Abstract: Series 105, Lecture 5

The Harvey Lectures Series 105 (2009—2010)

previous lecture | next lecture

Lecture #5: Thursday, March 18, 2010 — Time and Location

Aquaporin Water Channels: From Atomic Structure to Malaria

Peter Agre, MD

Peter Agre, MD

University Professor and Director
Johns Hopkins Malaria Research Institute

Bloomberg School of Public Health

Baltimore, Maryland

Dr Agre's Website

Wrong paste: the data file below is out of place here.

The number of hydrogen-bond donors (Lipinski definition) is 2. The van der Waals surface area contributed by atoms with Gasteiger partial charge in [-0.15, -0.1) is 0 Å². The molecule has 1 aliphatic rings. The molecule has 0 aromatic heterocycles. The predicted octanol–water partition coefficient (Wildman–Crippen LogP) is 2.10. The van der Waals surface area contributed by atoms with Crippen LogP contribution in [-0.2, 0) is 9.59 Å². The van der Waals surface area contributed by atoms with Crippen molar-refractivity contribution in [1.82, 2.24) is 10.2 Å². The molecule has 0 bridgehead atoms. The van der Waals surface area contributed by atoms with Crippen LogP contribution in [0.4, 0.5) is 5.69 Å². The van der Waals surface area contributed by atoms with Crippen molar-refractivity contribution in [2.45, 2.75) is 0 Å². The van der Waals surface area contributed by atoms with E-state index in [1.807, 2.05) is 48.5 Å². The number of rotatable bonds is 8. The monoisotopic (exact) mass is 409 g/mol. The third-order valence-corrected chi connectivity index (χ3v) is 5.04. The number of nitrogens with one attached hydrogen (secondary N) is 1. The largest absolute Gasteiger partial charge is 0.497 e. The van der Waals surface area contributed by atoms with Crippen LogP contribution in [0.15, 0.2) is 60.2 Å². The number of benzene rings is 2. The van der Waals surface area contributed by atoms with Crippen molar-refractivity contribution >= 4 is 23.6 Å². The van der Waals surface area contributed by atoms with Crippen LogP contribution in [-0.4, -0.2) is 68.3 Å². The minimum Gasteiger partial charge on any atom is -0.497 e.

Found throughout nature, aquaporin water channels confer high water permeability to cell membranes. Discovered in human erythrocytes, AQP1 has been characterized biophysically, and the atomic structure of AQP1 is known. Twelve homologous proteins exist in humans. Some transport only water (aquaporins); others transport water plus glycerol (aquaglyceroporins). These proteins are required for generation of physiological fluids (urine, cerebrospinal fluid, aqueous humor, sweat, saliva, and tears). Involvement of aquaporins in multiple clinical states is becoming recognized—renal concentration, fluid retention, cataract, skin hydration, brain edema, thermal stress, glucose homeostasis, malaria, and even arsenic poisoning. Aquaporins are particularly important in plant biology. This information now provides the challenge of developing new technologies to manipulate aquaporins for clinical or agricultural benefits.